9. Memorandum of Discussion at the 262d Meeting of the National Security Council, Washington, October 20, 19551

Present at the 262nd meeting were the Vice President of the United States, presiding; the Secretary of State; the Secretary of Defense; and the Director, Office of Defense Mobilization. Also present were the Secretary of the Treasury; the Attorney General;2 the Director, Bureau of the Budget; the Special Assistant to the President on Disarmament;2 the Chairman, Atomic Energy Commission;2 the Director, U.S. Information Agency; the Under Secretary of State; the Deputy Secretary of Defense; Assistant Secretary of State Bowie; the Chairman, Joint Chiefs of Staff; the Director of Central Intelligence; [Page 24] the Deputy Assistant to the President3 Special Assistant to the President Dillon Anderson; Special Assistant to the President Nelson Rockefeller; the White House Staff Secretary; the Executive Secretary, NSC; the Deputy Executive Secretary, NSC.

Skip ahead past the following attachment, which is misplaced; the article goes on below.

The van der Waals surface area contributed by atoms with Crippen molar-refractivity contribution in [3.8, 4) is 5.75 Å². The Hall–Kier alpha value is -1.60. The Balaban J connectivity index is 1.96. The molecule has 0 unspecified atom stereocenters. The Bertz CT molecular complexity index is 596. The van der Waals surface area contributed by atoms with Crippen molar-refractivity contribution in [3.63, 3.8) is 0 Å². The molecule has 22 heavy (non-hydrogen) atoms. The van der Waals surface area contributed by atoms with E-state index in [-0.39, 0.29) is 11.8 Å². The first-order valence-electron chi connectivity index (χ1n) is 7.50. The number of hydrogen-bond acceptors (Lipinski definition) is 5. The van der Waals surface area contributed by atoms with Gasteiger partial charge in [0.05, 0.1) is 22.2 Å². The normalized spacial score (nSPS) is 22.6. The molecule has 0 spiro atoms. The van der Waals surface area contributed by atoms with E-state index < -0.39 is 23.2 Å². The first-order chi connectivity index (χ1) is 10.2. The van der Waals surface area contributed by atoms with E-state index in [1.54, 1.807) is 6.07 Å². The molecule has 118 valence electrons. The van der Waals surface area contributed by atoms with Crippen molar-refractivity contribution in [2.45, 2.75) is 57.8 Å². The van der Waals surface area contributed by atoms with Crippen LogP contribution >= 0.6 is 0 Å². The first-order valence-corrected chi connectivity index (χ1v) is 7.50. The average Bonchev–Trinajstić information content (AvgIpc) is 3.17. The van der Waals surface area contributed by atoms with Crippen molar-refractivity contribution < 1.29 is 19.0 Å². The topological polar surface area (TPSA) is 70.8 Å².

[Here follows discussion of agenda items 1 and 2, the forthcoming Foreign Ministers Meeting and significant world developments affecting United States security. Item 1 is scheduled for publication in a forthcoming Foreign Relations volume.]

3. Recent NATO Defense Ministers Meeting

Secretary Wilson said that at the meeting the different NATO Commanders had reported on their specific areas of military responsibility. The Standing Group had thereafter reported on the general situation and had presented for the consideration of the Defense Ministers a new three year plan4 for developing the NATO infrastructure and to implement NATO strategy. The infra-structure plan was based on West German membership in NATO which had of course somewhat changed the earlier strategy.